Summer Sounds Can Lead to Hearing Loss
HEART & CARDIOVASCULAR
Man's Best Friend Helps Mend Broken Hearts
Estrogen May Help Men's Hearts
Fondness for Fish Keeps Japanese Hearts Healthy
INFECTIOUS DISEASE
Swine Flu Closes Three Schools in NYC
Poor Restroom Cleaning Causes Cruise-Ship Sickness
Hand Washing 10 Times a Day May Help Keep Flu Away
INFERTILITY
Obesity May Affect Fertility in Young Womene
KID'S HEALTH
Stomach Germ May Protect Against Asthma
Time to Remind Teens About Sun Protection
Boosting Kids' Stroke IQ May Save Lives
MEN'S HEALTH
Vigorous Exercise Cuts Stroke Risk for Men, Not Women
Exercise May Prevent Prostate Cancer: Study Shows
Physical Activity May Prolong Survival After Colon Cancer
MENTAL HEALTH
Chocolate a Sweet Pick-Me-Up for the Depressed
A Little Alcohol May Stave Off Alzheimer's
Living Alone Increases Odds of Developing Dementia
PAIN
Tai Chi May Help Ease Fibromyalgia
Are We Exercising Pain Away? Not So Much.
Acupuncture, Real or Fake, Eases Back Pain
PHYSICAL THERAPY
PREGNANCY
Yoga's Benefits Outweigh Risks for Pregnant Women
Sleeping Could Help Women Lose The Baby Fat
Obesity May Affect Fertility in Young Womene
SENIORS
Living Alone Increases Odds of Developing Dementia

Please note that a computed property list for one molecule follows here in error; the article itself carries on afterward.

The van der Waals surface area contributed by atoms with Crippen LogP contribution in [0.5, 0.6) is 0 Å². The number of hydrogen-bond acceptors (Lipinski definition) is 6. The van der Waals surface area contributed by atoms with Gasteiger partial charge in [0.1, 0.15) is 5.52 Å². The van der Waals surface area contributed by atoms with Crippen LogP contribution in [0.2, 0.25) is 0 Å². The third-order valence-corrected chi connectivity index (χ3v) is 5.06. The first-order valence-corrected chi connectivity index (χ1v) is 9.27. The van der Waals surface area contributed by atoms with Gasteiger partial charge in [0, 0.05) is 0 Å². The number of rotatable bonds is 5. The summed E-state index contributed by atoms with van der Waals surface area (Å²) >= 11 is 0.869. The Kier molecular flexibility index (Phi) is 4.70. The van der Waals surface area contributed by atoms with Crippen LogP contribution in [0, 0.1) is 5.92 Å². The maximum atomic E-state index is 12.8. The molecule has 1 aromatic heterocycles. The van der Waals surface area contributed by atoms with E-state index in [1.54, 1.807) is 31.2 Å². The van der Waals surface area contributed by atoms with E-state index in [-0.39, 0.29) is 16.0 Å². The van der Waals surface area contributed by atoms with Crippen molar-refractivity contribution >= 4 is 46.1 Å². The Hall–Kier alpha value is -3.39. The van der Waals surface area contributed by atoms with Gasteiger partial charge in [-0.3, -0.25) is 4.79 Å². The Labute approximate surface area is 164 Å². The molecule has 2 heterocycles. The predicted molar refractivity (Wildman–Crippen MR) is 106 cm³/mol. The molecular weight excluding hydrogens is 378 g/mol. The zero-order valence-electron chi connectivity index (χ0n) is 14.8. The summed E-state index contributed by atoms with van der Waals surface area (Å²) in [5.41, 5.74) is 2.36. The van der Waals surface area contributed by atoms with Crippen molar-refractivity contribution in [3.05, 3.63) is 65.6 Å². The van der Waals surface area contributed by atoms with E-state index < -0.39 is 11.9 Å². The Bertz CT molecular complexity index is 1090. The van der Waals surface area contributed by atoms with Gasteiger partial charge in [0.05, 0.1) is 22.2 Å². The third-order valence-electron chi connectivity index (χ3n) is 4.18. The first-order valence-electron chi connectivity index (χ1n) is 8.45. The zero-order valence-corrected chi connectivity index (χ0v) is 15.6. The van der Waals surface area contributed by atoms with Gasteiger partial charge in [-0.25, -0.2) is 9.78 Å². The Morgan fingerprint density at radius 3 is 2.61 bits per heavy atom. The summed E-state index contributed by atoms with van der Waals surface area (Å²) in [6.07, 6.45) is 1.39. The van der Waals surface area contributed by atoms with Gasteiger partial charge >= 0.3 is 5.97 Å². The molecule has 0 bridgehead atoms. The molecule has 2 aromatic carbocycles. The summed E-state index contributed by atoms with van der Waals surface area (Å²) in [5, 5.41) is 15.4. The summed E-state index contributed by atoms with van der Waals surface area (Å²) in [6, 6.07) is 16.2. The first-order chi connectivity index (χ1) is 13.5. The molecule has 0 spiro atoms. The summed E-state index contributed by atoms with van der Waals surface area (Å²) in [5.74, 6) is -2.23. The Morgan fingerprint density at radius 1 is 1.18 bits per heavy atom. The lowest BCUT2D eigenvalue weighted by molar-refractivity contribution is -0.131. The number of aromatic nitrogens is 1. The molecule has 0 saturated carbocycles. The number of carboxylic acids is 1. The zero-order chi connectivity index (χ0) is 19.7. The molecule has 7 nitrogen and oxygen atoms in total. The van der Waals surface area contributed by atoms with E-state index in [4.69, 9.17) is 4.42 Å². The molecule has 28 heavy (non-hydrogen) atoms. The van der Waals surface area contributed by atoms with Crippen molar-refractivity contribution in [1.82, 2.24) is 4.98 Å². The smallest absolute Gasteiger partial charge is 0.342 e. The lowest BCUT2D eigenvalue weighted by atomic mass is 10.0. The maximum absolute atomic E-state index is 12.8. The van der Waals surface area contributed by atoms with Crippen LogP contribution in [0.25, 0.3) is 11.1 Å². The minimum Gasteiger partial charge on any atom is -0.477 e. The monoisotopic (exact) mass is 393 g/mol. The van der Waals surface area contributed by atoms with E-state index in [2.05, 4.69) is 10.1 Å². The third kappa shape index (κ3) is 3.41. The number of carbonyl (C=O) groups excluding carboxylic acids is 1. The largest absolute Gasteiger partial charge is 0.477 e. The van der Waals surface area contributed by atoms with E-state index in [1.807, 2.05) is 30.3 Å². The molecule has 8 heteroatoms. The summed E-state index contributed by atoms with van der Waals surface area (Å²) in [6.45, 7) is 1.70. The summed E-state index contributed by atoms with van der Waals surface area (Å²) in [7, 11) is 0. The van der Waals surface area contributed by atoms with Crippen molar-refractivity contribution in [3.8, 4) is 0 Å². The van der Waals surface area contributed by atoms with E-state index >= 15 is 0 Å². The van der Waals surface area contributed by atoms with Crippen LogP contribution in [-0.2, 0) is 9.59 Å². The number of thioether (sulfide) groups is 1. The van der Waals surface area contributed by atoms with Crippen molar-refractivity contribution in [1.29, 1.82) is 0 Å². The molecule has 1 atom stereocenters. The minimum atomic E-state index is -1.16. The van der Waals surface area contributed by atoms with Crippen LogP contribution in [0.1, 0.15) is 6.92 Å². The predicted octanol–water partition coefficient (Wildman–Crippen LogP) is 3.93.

For a Healthier Retirement, Work a Little
Older Adults May Have Some Immunity to Swine Flu
SEXUAL HEALTH
SLEEP DISORDERS
Meditation May Help Put Primary Insomnia to Bed
Lose Weight, Sleep Apnea May Improve
Sleeping Could Help Women Lose The Baby Fat
WOMEN'S HEALTH
A Brisk Pace May Keep Stroke at Bay
Natural Childbirth Moms More Attuned to Babies' Cry
Soy May Not Lead to Denser Breasts
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For Baby and Mom Alike, Breast-Feeding May Be Best

Reports on the benefits of breast-feeding continue to accumulate as researchers evaluate the breast-over-bottle option.

It's been shown to help a baby's later performance in school, to reduce the odds of problem behavior and to help kids cope with stress. And moms stand to benefit later on as well, studies show.

But what is it about breast-feeding that's so helpful and healthy?

For starters, breast milk is loaded with health-promoting nutrients. "It's not just one mechanism," said Melinda Johnson, a spokeswoman for the American Dietetic Association, a lecturer in nutrition at Arizona State University and a dietitian in private practice in nearby Chandler, Ariz.

"The nutrition [provided by breast-feeding] is perfect for the growing child," Johnson said. Take, for example, DHA (docosahexaenoic acid), an omega-3 fatty acid. "DHA is critical for brain development and also for nervous system development," Johnson said.

The presence of DHA in breast milk, she said, might explain the finding that breast-fed kids do better academically.